There are many theories held by psychiatry about what may cause voices, many of them presume that it is part of a psychosis and that it might be caused by some kind of genetic flaw. Generally though, it is presumed that there is not a lot an individual can do for themselves to cope with the voices. Indeed, professionals are taught not to engage voice hearers about the content of their voice experience as this is thought to be “buying in” to the patients delusions and not helpful. Most often professionals will seek to distract the voice hearer from their voices. As you will realise by now this is not a helpful approach. To be told that the voices are just a symptom of an illness, when those voices are as real to you as anything else in the physical world is very disempowering. For example:
George hears voices continuously. The voices are sometimes pleasant, but at other times they say unpleasant things and they interrupt him when he would prefer to concentrate on something happening in the purely physical world, such as an interesting meeting. Often he tries to discuss these voices with members of the medical profession. He wants to discuss what the voices say and the significance of the voices, but he is told they are just a symptom of his illness, to be ignored as best he may. However, he does hear voices that talk about things deeply relevant and meaningful to him. How can he believe that these voices are part of an illness and of no more significance than a sore throat? In an environment where there is active discouragement to talk about the voices from the medical advisors, George is being asked to accept that his own experiences are not relevant.
What Romme says
Romme’s research has come up with a very different answer than the traditional psychiatric view described above. The reason for this, is that Marius developed his understanding of the voice hearing experience by talking to voice hearers themselves and asking them the basic and obvious questions such as: When did the voices start? How many voices do you hear? How often do you hear them? What do you think the voice represents? What do they say? What helps? etc.
Amazingly, these questions had never been asked before in a systematic way and the direct subjective experience of the voice hearer had been largely ignored. Romme came to the conclusion that to regard hearing voices as part of an illness and to ignore the content of the voice hearing experience is largely unhelpful and counter productive – in that ignoring the voices (and long term use of psychiatric drugs) can make the voices worse. It may also be an inaccurate analysis, for outside the world of psychiatry, there are many people who hear voices and manage to live with the experience. Marius concludes that it is not the fact that you hear voices that is the problem, it is the way you deal with them – and further that psychosis, like neurosis, is firmly related to an individual’s life history.
Some facts about voice hearing: 4
Implications for mental health workers
It would be extremely worthwhile for people working in the mental health professions to examine in greater detail which frames of reference and coping strategies seem to be the most useful to patients who hear voices; we might, by doing so, be able to support and assist voice hearers much more effectively in their attempts to deal with their experiences.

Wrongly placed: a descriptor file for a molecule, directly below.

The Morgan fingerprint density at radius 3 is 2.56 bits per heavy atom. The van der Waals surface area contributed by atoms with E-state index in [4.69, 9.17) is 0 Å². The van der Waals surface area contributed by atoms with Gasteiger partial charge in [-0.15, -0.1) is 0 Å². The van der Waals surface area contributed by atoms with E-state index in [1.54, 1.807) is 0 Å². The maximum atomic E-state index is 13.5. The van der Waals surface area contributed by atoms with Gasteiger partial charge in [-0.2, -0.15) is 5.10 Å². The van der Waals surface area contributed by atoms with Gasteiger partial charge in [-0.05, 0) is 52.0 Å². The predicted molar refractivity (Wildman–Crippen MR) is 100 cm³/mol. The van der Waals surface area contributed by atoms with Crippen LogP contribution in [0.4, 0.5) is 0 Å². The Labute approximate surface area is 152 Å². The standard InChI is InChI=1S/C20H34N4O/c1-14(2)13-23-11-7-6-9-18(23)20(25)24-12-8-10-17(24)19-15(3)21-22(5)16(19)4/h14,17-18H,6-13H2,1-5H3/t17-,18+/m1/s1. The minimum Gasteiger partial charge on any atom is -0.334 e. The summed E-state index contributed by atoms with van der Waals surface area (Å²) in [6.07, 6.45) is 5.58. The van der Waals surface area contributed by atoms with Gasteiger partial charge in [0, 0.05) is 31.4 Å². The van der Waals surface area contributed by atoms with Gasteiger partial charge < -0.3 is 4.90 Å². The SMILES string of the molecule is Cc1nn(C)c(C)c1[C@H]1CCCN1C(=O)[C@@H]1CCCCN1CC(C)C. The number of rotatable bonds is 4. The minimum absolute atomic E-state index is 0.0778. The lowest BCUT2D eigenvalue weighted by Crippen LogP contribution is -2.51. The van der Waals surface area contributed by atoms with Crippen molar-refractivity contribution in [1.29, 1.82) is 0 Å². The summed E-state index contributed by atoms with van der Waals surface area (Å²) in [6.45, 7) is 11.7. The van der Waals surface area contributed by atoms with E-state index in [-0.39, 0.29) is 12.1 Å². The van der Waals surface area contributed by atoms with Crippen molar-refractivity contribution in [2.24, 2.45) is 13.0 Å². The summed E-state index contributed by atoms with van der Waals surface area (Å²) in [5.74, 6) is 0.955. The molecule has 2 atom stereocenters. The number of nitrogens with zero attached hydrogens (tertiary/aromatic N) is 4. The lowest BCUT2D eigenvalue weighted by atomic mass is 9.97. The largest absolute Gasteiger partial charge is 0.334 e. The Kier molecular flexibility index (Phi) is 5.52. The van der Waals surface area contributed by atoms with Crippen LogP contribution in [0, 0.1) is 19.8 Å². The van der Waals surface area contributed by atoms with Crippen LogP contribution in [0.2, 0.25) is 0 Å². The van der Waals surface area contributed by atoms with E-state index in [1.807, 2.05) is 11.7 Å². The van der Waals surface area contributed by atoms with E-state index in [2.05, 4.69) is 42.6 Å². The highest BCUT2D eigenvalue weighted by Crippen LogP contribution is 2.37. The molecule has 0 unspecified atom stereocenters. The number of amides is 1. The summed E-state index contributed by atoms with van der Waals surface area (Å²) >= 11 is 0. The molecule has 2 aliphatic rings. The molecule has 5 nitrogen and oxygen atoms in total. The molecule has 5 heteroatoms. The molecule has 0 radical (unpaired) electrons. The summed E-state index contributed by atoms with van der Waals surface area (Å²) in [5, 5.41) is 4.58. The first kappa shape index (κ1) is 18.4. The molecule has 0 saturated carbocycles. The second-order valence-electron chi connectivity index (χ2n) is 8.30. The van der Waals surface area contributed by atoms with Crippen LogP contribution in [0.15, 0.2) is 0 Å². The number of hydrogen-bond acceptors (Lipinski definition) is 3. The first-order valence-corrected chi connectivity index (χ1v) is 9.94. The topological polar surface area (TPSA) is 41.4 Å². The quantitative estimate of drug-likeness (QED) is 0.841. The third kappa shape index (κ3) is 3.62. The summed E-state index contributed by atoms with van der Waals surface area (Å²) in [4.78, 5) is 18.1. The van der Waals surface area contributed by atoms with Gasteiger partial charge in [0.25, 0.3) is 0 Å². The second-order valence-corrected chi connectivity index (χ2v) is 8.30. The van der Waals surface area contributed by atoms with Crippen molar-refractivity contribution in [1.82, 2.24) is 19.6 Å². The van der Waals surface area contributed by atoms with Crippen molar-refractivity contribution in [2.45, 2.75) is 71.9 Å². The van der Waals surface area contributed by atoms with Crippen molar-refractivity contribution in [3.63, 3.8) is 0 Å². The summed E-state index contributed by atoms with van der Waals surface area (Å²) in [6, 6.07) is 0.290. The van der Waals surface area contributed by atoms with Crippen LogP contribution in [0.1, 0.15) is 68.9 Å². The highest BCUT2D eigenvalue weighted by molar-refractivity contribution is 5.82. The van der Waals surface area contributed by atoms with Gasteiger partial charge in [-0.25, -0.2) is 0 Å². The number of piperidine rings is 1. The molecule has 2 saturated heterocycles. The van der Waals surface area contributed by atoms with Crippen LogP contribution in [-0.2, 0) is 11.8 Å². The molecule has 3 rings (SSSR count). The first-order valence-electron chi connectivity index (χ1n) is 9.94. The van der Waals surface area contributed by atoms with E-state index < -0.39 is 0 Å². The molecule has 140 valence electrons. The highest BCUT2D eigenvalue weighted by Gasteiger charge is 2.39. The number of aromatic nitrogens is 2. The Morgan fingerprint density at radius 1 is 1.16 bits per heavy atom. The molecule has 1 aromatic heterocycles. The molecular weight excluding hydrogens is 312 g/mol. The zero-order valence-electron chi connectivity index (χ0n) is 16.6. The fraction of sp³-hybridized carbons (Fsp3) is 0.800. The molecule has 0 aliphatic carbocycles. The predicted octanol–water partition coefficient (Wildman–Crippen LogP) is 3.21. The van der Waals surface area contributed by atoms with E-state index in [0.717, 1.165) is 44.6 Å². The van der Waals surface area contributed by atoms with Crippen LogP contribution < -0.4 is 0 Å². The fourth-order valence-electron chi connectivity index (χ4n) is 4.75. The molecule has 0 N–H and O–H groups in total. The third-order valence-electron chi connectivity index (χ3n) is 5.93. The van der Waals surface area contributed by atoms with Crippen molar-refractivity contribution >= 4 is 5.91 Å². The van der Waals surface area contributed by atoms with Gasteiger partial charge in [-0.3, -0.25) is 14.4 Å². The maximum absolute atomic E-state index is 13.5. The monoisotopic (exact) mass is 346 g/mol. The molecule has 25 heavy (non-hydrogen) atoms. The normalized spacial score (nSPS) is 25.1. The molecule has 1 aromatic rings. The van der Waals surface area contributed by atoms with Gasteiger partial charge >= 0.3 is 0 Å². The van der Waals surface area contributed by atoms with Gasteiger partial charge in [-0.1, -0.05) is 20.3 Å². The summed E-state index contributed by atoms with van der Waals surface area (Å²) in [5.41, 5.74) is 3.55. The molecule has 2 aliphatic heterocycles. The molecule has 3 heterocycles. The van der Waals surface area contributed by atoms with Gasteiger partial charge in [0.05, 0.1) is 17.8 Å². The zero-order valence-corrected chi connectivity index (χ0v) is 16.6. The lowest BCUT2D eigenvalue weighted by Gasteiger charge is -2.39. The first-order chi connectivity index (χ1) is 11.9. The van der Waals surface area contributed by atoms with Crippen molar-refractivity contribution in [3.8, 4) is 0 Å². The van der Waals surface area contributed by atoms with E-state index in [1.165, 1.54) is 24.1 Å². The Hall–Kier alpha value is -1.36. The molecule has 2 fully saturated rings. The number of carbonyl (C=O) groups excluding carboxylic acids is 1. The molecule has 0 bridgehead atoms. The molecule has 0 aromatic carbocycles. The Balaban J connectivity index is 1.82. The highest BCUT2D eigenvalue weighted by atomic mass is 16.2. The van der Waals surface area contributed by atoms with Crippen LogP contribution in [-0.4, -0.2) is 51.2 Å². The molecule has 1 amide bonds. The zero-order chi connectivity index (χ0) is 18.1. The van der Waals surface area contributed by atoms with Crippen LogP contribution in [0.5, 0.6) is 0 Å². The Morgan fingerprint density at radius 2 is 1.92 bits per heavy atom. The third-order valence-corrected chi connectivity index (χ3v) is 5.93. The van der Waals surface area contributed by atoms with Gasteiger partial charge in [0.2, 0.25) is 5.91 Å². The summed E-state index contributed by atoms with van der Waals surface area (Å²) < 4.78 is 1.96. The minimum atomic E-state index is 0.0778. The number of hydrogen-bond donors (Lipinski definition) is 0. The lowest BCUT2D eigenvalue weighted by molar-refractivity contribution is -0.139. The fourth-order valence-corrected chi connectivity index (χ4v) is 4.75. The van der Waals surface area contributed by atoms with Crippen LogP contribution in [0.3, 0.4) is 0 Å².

The main steps in this process are the following:
To accept the voice hearer’s experience of the voices. The voices are often felt as more intense and real than sensory perceptions.
To try to understand the different languages used by the voice hearer to describe and account for their experiences, as well as the language spoken by the voices themselves. There is often a world of symbols and feelings involved; for example, a voice might speak of light and dark when expressing love and aggression.
To consider helping the individual to communicate with the voices. This may involve issues of differentiating between good and bad voices and of accepting the voice hearer’s own negative emotions. This kind of acceptance may make a crucial contribution to the promotion of self-esteem.
To encourage the voice hearer to meet other people with similar experiences and to read about hearing voices, in order to help overcome isolation and taboo.
For mental health workers these steps may demand a considerable enlargement of clinical perspective, and should broaden the generally accepted theories within the profession.
8. Talk about it: a hearing voices checklist
Talking about voices can really help. The following key points provide a useful guide to opening up discussion about the voice hearing experience.
1. Open discussion
People who hear voices find themselves having to deal with an other world that may overwhelm them and claim their attention to the exclusion of all else. As a result the power of reason may be virtually extinguished, at least initially, making it impossible for those concerned to go about their daily lives without being affected by such a penetrating and confusing experience.
Open discussion with others offers the most important means of creating some kind of order in the attempt to come to terms with these experiences. In particular, communication helps people to accept their voices; as a result self-confidence is improved, freeing them from isolation and reaffirming their sense of involvement with those around them. Mutual communication between voice hearers gives the opportunity to share similar experiences, using a common language and to learn from one another.